It’s easy to know intuitively if you trust someone or not, but what behaviors lead to that decision? If trust is so commonly described as a quality that must be earned what happens between the time of introduction and the mystical moment when a person proves their mettle?
Excerpt from The Cycle of Transformation by Deb Siverson (that’s me!)
If you‘ve read my book, you know that part of my own leadership journey has circled back many times to the topic of trust. This is because both sides of the trust-coin, trusting myself and trusting others, are elements that I have personally struggled with. Through those struggles I sought to understand more about trust and its impact on me and workplace relationships.
As I researched the topic of trust I came upon the work of Duane C. Tway, who holds a doctorate in Organizational Development with an emphasis on trust in organizations. In his dissertation, “A Construct of Trust”, he describes trust as, the state of readiness for unguarded interaction with someone or something. His model encompasses three perspectives on trust that influence the perception of whether we should trust or not.
Capacity for Trusting: Our total life experiences impact our capacity and willingness to risk trusting others. One of my colleagues recently wrote about her mother and the wonderful role model she was in a blog post. In Arianna Huffington’s book “Thrive”, she does the same, sharing beautiful words of wisdom from her mother. This was not my experience. My mother was married four times, and as the oldest, I tried and failed to protect my younger brothers and sisters from the wrath of the alcoholic step-fathers that we encountered. I saw bruised choke marks around the neck of my ten year old sister, who weeks later ended up with a concussion, in a shelter for battered women with my mother. Later she would tell the story of my mother catching her as she attempted to run away and delivering her into the hands of the man who would abuse her. I did not trust my mother, but for years what was even worse is that I didn’t trust myself. I felt deep shame for not calling social services, but I didn’t trust them with the truth of what was happening in my family. This story reminds me that trust is hard-won for most of us. There are many stories like mine, and we carry those stories with us into the workplace, unsure of who we can trust, when we can trust them, and to what extent. Leaders must never lose sight that their walk with integrity is not lost on us. We want to trust in something. We watch for broken and kept promises.
Perception of Competence: How we perceive our own ability and the ability of others to address the current situation competently. In continuing with my own story, earlier in my career I had something to prove: that I was good enough. I attempted to prove it by being extremely competent at everything I did. I lived in fear that “they” would discover that I was incompetent, a sham. This was clearly a confidence issue and the cost of my weakened self-perception is difficult to calculate. There is a price to be paid for not trusting oneself. But I didn’t stop there, I was also wary and cautious about trusting others capabilities. Often I would go it alone rather than asking for help, in part because “if you want to be sure it’s done right you must do it yourself.” It was a relief to discover a method for developing authentic trust through the making and keeping of commitments. Having open dialog about shared goals, roles, rules, and how to recover when expectations weren’t met taught me how to relax and trust the process, and in turn myself and others.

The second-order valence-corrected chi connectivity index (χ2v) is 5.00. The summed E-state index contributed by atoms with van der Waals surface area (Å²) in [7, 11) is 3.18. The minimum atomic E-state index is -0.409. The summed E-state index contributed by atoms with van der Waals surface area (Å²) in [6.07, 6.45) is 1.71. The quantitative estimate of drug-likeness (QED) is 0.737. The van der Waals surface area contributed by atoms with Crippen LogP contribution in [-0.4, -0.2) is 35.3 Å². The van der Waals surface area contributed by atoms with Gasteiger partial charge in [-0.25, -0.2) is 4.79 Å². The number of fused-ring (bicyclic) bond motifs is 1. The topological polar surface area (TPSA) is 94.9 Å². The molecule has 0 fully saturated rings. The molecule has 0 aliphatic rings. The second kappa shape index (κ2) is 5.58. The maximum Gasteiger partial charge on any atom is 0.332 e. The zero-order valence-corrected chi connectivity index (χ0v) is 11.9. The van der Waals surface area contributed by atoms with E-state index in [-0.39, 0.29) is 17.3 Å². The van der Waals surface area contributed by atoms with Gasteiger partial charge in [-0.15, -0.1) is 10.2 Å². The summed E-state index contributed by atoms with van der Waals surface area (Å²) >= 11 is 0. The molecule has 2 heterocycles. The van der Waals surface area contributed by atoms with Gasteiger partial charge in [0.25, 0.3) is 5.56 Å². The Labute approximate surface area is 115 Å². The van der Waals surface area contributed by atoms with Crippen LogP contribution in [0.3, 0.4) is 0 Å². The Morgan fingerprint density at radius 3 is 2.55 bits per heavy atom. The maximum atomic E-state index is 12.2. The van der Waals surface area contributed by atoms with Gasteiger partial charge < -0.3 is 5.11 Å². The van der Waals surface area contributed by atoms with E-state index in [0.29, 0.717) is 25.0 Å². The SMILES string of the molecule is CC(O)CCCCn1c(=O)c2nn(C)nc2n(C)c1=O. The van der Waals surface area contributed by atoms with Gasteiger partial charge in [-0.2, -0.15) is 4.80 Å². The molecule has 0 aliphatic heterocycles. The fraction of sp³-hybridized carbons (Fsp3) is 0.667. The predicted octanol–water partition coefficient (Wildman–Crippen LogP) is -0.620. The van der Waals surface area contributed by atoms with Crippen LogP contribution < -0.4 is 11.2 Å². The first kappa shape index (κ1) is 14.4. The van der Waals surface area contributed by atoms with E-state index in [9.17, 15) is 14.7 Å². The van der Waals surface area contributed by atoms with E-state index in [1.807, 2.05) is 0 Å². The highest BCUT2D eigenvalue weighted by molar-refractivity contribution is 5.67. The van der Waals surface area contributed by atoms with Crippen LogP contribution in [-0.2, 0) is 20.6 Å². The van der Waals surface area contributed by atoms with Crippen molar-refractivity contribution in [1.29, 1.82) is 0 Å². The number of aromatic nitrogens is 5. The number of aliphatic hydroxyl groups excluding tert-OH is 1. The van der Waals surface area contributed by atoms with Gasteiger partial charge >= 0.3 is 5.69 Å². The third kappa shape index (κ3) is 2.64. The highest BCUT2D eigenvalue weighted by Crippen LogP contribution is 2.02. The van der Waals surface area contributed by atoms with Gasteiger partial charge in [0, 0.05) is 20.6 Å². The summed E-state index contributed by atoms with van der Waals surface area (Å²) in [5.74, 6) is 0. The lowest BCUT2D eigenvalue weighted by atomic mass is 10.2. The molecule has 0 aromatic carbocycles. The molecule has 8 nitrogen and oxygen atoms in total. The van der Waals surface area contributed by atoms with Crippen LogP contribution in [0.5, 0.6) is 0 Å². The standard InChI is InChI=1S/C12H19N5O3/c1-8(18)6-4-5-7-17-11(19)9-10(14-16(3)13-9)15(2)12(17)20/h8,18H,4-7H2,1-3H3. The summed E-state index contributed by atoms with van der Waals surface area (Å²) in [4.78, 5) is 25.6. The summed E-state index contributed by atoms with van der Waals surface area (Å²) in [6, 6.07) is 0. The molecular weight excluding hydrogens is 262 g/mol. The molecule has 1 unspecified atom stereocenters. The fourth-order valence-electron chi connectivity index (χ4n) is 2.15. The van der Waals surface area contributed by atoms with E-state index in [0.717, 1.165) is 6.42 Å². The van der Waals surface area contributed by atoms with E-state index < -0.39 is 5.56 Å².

Perception of Intentions: The extent to which one believes that actions, words, direction, mission, or decision are spurred by mutually-serving rather than self-serving motives. I went through a period of making myself wrong for not easily trusting. Today I question intentions from a healthier place. Not everyone is worthy of trust. I would never suggest that we blindly trust another. At the same time I don’t hold the view that trust has to be proven or earned. I choose to start by assuming positive intent, but that does not mean anything goes. I believe that we must be discerning in how we place ourselves in the hands of another. Blind trust can get people hurt, or worse. I learned early that some people have self-serving motives. And I have learned later that many people want what is best for the team, the community, the world. I can’t place the demons of my childhood on the saints I meet today. With my eyes wide-open, I know they both exist, and I can discern between the two.
Each of us is responsible for managing our internal landscape and perceptions about trust. The workplace is full of stories of children like me who first learned of trust by having it betrayed. There is a method, a path to developing authentic trust, if all parties are willing to walk in that direction together. It isn’t easy, but it is deeply rewarding. It is the path to unguarded interactions. It is the practice of learning how to be always ready to engage in a different kind of conversation.
If you want to learn more about how to develop authentic trust in the workplace contact me at 303-238-9733 or email me at firstname.lastname@example.org.
If you like this blog, I think you will like my book the Cycle of Transformation. Available now!
Deb Siverson is a seasoned executive coach, certified as a PCC through the International Coach Federation. If you want to schedule time to discuss how you or your organization can increase engagement by having a different conversation at work, contact us now.